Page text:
New Poster, 2nd Bike!

Discussion in 'Introduce Yourself' started by RumblingV8, Apr 19, 2015.

  1. RumblingV8

    RumblingV8 Member

    Hey guys!

    First time poster.

    Not a motorbike-themed username here, although a V8 bicycle would be pretty rad. I'm first and foremost a car enthusiast, and my current job is as a go-kart mechanic at a local high-speed track. My first post here is marking my second bike build - I've read through these forums a lot over the past year or so, and compared to other motorized bicycle forums, I find this one to have the best layout and the best wealth of information which certainly helped me navigate around my first build.


    I don't quite remember how I first learned of the motored bike, perhaps it was online somewhere. But I had two bikes, my trusty mountain bike and an old 80's Shogun road bike that sat unused... I decided to take a chance and build a Dax F80 kit onto my unused frame. As a first build, it ended up a little hodge-podge and rickety... since the picture, which was taken the day i first built it, I've revised my engine mounts with larger hardware, and in general, everything is assembled better than it was since that first day I slapped everything together. After adding an exhaust (muffler cut off due to pedal clearance) and proper chain tensioning (after destroying a wheel on the first ride) I have since sold the bike to a friend (with a "warranty" of my repair services should the bike need it), and got enough out of it to kickstart my next build, which I'm hoping will be a little bit better quality of a build now that I have a good hold on how to put one of these together, and I have a professional workspace to assemble it in my spare time. I've also got a bigger budget for the extra bits this time around!

    My next bike is another 66cc kit, this time a black Flying Horse brand, going on a brand new Huffy Cranbrook, minus the tacky stickers, and (for me) uncomfortable handlebars. I've seen a few Cranbrook builds, both on this site and others, and decided the style and simplicity was more my style than the road bike. It's got whitewalls, just like my 4-wheel ride, and the classic style really appeals to me. I inspected every single sample of the Cranbrook at the local Walmart and picked the one with the best welds. The bike frame was beefier than I expected for the price, but the less dollars is reflected elsewhere in the bike, specifically the chain guard, pedals and fenders. I may ditch the pedals yet, and both the chain guard and fenders are undergoing some customization. I appreciate a good looker but function takes a precedent over form and flipping over the bars at 30mph is not on my to-do list. If the fenders can't be properly stabilized then they will be ditched.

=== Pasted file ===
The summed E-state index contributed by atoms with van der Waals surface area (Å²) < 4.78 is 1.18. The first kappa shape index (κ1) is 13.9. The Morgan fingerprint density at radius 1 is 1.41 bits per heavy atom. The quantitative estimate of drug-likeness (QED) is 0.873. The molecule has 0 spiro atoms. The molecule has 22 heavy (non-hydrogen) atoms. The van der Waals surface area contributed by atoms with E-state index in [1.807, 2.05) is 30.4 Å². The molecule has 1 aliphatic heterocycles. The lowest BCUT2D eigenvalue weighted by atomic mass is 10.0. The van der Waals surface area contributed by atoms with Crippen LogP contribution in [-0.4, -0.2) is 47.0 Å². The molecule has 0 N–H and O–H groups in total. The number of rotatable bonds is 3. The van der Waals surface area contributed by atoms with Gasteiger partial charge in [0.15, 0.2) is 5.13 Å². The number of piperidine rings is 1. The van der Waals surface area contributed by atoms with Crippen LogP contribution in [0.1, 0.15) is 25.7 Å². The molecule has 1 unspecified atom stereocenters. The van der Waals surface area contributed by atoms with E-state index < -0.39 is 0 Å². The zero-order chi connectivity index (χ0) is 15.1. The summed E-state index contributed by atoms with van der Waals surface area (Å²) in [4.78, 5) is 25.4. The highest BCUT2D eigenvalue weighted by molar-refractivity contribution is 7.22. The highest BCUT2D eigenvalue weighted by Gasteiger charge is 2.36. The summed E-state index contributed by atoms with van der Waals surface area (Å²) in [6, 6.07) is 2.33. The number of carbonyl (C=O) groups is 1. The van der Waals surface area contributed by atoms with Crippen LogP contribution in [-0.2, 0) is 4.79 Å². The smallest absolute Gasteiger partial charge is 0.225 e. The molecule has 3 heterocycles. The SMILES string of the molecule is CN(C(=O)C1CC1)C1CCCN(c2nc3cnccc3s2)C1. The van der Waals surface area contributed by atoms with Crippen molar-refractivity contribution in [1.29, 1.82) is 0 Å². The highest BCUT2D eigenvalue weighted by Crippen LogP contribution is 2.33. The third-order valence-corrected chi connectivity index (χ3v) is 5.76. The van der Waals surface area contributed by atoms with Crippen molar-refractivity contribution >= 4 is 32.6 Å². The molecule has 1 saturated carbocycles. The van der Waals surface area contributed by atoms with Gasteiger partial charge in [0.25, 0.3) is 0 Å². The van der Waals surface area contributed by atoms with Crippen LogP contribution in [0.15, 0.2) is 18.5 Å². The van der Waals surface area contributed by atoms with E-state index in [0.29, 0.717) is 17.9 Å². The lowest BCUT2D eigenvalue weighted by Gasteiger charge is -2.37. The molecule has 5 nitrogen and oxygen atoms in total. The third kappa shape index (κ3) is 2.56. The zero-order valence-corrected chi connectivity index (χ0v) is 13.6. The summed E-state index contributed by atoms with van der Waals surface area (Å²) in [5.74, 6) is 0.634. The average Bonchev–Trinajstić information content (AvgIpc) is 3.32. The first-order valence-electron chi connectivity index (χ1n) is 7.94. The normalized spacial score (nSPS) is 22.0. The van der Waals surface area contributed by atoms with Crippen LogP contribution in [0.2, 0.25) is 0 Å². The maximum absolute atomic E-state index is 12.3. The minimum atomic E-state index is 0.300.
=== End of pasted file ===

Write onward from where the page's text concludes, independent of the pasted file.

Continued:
I'm excited to start from scratch on the new one!

  2. bluegoatwoods

    bluegoatwoods Well-Known Member

    You're right. The standard Cranbrook handlebars are no good.

    And a few other Cranny parts aren't all that great. But on balance the Cranbrook is a good bike for this job.

    I say you've made a good choice there.
  3. RumblingV8

    RumblingV8 Member

    Such as? For the price the bike is, I was expecting to put some work into it to make it more passable. Starting from the basics was more appealing to me, the Cranbrook is a great "clean slate".
  4. professor

    professor Active Member

    I cringe every time I see a motorized bike with nothing but a coaster brake.

    You could return it and get something with at least 2 V brakes

    One day you will need to stop "NOW" and without decent brakes -
    you may as well reserve a spot in a hospital bed or morgue beforehand.
  5. bluegoatwoods

    bluegoatwoods Well-Known Member

    But adding a front rim brake is such an easy matter that I wouldn't say it disqualifies the Cranny at all. Still, it's good the you brought it up.